Khujand’s history dates back to ancient times. In the opinion of historians, the legendary city of Alexander-Eskhata (Alexandria Extreme) was constructed by Alexander the Great on the place of the present Khujand (the 5th century BC) and become the city of highly developed culture, important commercial, and crafts center. It in many respects speaks it can be explained by its favorable position. Khujand stands at the entrance to the fertile Fergana Valley. Owing to this it was one of the main centers of the Great Silk way and enjoyed prosperity and richness. One of the ancient cities of the Central Asia Khujand has been known since the 7th century. In the 19thcentury Khujand became the center of the district of rapid industrial development allowing itself to become the center of cultural life. The city has 20 large enterprises, universities, cultural establishments.
Come and experience it for yourself. A few days in Khujand, building in a tour or two is the perfect beginning to your Tajikistan vacation.

Khujand City Tour

Take a trip to Khujand – one of the oldest towns not only of Tajikistan but also entire Central Asia. Khujand city tour will consist of visiting bright and colorful oriental bazaar “Payshanba”, the biggest one in Tajikistan, museums, mosques, Hydro Power Station, etc. You will be charmed by their quiet streets, the variety of delicious fruits and hospitality of local people.

Your city tour in Khujand – one of the oldest cities of Tajikistan having to tell the history of Tajikistan and Central Asia, starts from the closest place to visit your hotel. You visit:
 
Tourists 5 10
Per person in USD 50 25
Included Guide

 

(speaks your language)
  Entry tickets Khujand Museum
  Transport One Minibus

 

Minaret of Khujand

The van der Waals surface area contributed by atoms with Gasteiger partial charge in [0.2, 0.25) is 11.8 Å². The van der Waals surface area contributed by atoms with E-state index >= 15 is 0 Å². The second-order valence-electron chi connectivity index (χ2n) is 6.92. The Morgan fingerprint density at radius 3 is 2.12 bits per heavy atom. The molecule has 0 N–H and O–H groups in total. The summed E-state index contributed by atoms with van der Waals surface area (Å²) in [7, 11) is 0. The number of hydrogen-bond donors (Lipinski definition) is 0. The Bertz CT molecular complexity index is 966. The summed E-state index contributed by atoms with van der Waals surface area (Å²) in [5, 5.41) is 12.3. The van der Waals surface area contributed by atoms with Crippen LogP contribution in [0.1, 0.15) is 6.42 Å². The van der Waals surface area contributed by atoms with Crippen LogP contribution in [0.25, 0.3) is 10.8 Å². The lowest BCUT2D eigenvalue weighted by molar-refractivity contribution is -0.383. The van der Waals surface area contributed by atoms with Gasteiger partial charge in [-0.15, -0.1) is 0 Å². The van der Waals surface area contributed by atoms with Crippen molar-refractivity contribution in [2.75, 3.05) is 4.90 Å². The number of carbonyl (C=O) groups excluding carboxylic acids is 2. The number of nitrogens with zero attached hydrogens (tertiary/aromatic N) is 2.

The oldest minaret that is still standing is the one you see here close to the Mosque of Shaikh Muslihiddin, in North of Tajikistan, which was built for the same Mosque.

A minaret was a tower that Islamic holy men called muezzins climbed in order to call out the call to prayer, five times a day. At the top, there was an opening for the muezzin (moo-EZZ-in) to call out the prayers so everyone would know that it was time to pray. The oldest minaret that is still standing is the one you see here close to the Mosque of Shaikh Muslihiddin, in North of Tajikistan, which was built for the same Mosque.
For the first times, these were built with woods considering as watchtowers in 200 AD and later the inspiration allowed the architects to build them with the stone in 500 AD, which makes them last longer than ever before. A minaret was a tower that Islamic holy men called muezzins climbed in order to call out the call to prayer, five times a day. It was a tall thin building with stairs inside it (or sometimes outside) and small windows to let in daylight. At the top, there was an opening for the muezzin (moo-EZZ-in) to call out the prayers so everyone would know that it was time to pray.